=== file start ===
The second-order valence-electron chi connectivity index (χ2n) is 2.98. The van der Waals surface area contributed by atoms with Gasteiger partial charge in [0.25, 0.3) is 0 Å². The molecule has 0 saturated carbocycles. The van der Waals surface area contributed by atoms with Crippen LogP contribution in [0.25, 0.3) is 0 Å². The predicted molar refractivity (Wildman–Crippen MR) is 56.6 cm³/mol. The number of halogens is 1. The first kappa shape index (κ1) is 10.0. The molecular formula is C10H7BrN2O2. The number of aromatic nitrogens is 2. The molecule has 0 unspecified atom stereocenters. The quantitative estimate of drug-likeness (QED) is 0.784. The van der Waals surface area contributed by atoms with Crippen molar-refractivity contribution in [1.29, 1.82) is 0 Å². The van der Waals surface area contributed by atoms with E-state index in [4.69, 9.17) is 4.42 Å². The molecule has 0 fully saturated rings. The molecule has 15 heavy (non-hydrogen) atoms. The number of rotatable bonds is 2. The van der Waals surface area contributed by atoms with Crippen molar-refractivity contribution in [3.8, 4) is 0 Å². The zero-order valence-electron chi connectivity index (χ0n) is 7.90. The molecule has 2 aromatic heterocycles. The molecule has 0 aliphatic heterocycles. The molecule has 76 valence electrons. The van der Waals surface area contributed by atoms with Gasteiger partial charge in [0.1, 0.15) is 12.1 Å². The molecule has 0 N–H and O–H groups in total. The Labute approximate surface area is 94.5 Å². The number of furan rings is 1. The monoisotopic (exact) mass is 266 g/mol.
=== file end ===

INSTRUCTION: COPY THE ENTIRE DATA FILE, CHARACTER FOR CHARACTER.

The second-order valence-electron chi connectivity index (χ2n) is 2.98. The van der Waals surface area contributed by atoms with Gasteiger partial charge in [0.25, 0.3) is 0 Å². The molecule has 0 saturated carbocycles. The van der Waals surface area contributed by atoms with Crippen LogP contribution in [0.25, 0.3) is 0 Å². The predicted molar refractivity (Wildman–Crippen MR) is 56.6 cm³/mol. The number of halogens is 1. The first kappa shape index (κ1) is 10.0. The molecular formula is C10H7BrN2O2. The number of aromatic nitrogens is 2. The molecule has 0 unspecified atom stereocenters. The quantitative estimate of drug-likeness (QED) is 0.784. The van der Waals surface area contributed by atoms with Crippen molar-refractivity contribution in [1.29, 1.82) is 0 Å². The van der Waals surface area contributed by atoms with E-state index in [4.69, 9.17) is 4.42 Å². The molecule has 0 fully saturated rings. The molecule has 15 heavy (non-hydrogen) atoms. The number of rotatable bonds is 2. The van der Waals surface area contributed by atoms with Crippen molar-refractivity contribution in [3.8, 4) is 0 Å². The zero-order valence-electron chi connectivity index (χ0n) is 7.90. The molecule has 2 aromatic heterocycles. The molecule has 0 aliphatic heterocycles. The molecule has 76 valence electrons. The van der Waals surface area contributed by atoms with Gasteiger partial charge in [0.1, 0.15) is 12.1 Å². The molecule has 0 N–H and O–H groups in total. The Labute approximate surface area is 94.5 Å². The number of furan rings is 1. The monoisotopic (exact) mass is 266 g/mol.